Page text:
It is crucial to set goals and plan, even though planning for your finances can be challenging at times. Small savings add up, especially if you plan to retire before age 65.

Suppose you don’t feel confident in planning for your retirement. In that case, you can work with your local senior citizens’ organization to gain access to financial help or with a financial advisor who could offer you great advice and help manage your assets. 

And for family members who find themselves in the role of financial caregiver and feel overwhelmed with the responsibility, remember to take it one step at a time, use the many resources available, and know that managing their finances is another way to take care of those you love.


How can children know it’s time to gain legal control over their elderly loved one’s assets?

Senior parents may indicate that they require assistance from their family in handling their finances when they have mountains of unread mail, forget to show up for appointments, or fail to complete an income tax return.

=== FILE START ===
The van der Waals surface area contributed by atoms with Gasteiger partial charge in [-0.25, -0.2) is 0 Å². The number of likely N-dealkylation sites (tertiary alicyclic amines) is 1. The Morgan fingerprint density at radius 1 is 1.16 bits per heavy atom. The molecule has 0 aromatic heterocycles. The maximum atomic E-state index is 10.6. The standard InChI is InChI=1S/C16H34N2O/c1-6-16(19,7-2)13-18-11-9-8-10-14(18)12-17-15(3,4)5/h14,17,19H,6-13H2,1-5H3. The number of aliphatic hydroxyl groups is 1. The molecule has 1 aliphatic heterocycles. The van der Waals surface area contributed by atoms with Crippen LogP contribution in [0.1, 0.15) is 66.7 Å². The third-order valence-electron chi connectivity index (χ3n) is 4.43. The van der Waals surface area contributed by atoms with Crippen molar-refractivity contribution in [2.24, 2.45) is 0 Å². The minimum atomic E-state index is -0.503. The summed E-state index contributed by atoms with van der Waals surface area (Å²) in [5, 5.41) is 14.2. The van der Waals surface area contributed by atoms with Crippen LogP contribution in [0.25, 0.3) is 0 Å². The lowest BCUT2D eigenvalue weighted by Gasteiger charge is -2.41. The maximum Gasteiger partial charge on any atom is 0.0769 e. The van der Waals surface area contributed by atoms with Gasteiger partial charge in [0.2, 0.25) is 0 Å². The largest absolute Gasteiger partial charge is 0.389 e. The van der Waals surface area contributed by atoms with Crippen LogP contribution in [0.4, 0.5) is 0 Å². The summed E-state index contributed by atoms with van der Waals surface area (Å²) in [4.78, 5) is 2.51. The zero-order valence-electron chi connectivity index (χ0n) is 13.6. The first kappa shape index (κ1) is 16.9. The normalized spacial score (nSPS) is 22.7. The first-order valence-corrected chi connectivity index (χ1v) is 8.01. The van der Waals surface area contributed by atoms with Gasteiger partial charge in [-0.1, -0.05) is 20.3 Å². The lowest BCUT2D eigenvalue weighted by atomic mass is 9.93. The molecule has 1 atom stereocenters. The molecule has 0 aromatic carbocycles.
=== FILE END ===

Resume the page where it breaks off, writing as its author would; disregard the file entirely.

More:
What does a durable power of attorney for finances accomplish?

If you cannot decide for yourself, someone else can manage your finances and medical care. This is possible with a durable power of attorney. States have different laws regulating durable powers of attorney. A durable power of attorney must be used to appoint a trustworthy person as your representative.

What legal documents should elderly parents have prepared?

Parents should draft a durable power of attorney for finances, in which they’ll have to designate someone as their agent or proxy to formally permit someone else to access their bank accounts.